Passing a bookshop recently I spotted A N Wilson's new short biography of Hitler in the window. I saw it again in our local library doing some photocopying for our Holiday Bible Club and decided to be the first to take it out. (I hadn't used my library card for 666 days the librarian told me so if we lose the library I'm one of the ones to blame).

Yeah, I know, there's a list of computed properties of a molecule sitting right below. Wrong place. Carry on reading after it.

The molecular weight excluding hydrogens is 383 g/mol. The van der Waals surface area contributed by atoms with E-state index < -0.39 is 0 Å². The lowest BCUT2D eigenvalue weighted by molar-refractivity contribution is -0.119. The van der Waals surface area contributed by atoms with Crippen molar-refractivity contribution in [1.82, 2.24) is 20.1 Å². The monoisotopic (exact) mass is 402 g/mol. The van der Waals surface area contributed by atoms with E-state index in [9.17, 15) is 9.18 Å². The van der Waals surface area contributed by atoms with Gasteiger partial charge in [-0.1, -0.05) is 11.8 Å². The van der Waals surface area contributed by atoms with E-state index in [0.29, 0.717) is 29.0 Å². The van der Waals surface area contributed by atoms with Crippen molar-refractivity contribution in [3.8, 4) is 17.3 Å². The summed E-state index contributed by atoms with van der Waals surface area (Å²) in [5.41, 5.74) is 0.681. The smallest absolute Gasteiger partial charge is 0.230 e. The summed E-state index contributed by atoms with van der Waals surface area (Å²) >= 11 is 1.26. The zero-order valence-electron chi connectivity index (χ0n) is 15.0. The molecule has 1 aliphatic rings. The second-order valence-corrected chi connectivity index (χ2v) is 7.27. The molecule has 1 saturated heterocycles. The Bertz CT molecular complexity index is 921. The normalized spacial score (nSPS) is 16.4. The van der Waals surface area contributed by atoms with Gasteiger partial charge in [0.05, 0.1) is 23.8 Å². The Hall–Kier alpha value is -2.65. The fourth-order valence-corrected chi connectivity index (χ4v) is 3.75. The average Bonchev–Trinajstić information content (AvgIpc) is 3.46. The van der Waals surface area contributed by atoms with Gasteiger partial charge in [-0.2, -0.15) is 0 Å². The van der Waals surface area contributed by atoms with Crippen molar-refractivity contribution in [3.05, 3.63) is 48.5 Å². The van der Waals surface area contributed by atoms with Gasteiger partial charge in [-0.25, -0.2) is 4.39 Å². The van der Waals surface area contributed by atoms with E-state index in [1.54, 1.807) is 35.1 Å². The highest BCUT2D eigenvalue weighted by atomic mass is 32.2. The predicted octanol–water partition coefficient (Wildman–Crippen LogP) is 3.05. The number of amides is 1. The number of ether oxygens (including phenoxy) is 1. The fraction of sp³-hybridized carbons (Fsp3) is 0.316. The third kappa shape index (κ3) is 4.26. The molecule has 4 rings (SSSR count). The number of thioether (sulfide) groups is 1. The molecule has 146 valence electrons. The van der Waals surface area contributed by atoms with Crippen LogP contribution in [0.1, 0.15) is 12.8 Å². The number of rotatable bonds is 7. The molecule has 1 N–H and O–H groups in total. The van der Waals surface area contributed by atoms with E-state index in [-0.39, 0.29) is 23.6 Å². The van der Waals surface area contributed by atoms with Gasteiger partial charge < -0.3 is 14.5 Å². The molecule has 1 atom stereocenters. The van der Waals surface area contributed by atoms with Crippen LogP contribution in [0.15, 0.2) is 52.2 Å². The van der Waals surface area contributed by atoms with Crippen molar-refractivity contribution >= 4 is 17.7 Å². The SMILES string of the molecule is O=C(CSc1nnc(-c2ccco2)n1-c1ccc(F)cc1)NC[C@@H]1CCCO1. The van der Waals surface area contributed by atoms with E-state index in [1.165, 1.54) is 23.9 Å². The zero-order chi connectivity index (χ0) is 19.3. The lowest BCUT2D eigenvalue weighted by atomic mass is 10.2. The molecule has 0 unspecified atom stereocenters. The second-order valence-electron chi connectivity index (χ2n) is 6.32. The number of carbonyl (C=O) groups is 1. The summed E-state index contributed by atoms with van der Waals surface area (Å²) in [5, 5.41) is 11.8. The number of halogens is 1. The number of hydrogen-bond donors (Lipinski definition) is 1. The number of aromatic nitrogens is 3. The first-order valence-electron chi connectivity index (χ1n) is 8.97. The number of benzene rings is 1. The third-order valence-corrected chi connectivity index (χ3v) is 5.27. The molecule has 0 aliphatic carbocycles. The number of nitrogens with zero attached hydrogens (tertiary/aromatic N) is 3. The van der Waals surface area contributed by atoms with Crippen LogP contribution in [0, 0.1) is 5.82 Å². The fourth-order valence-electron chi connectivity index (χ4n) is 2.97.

Anyway, the book is an excellent little tome - brief, informative and not too opinionated. The final and twelfth chapter (181-190) is worth a read. (The very fact the Guardian reviewer didn't like it is a good sign). Wilson's thesis is that Hitler was both ordinary and extraordinary. I like his observations such as "Hitler believed in a crude Darwinism as do nearly all scientists today", the fact that this year's Olympics will be modelled on the Berlin 1936 games ("The Olympic torch was a Nazi invention) and the parallel between Hitler wanting every family to have a car and Tony Blair wanting every child to have a laptop. He says of Hitler "he believed himself to be enlightened and forward-looking, non-smoking, vegetarian, opposed to hunting, in favour of abortion and euthanasia."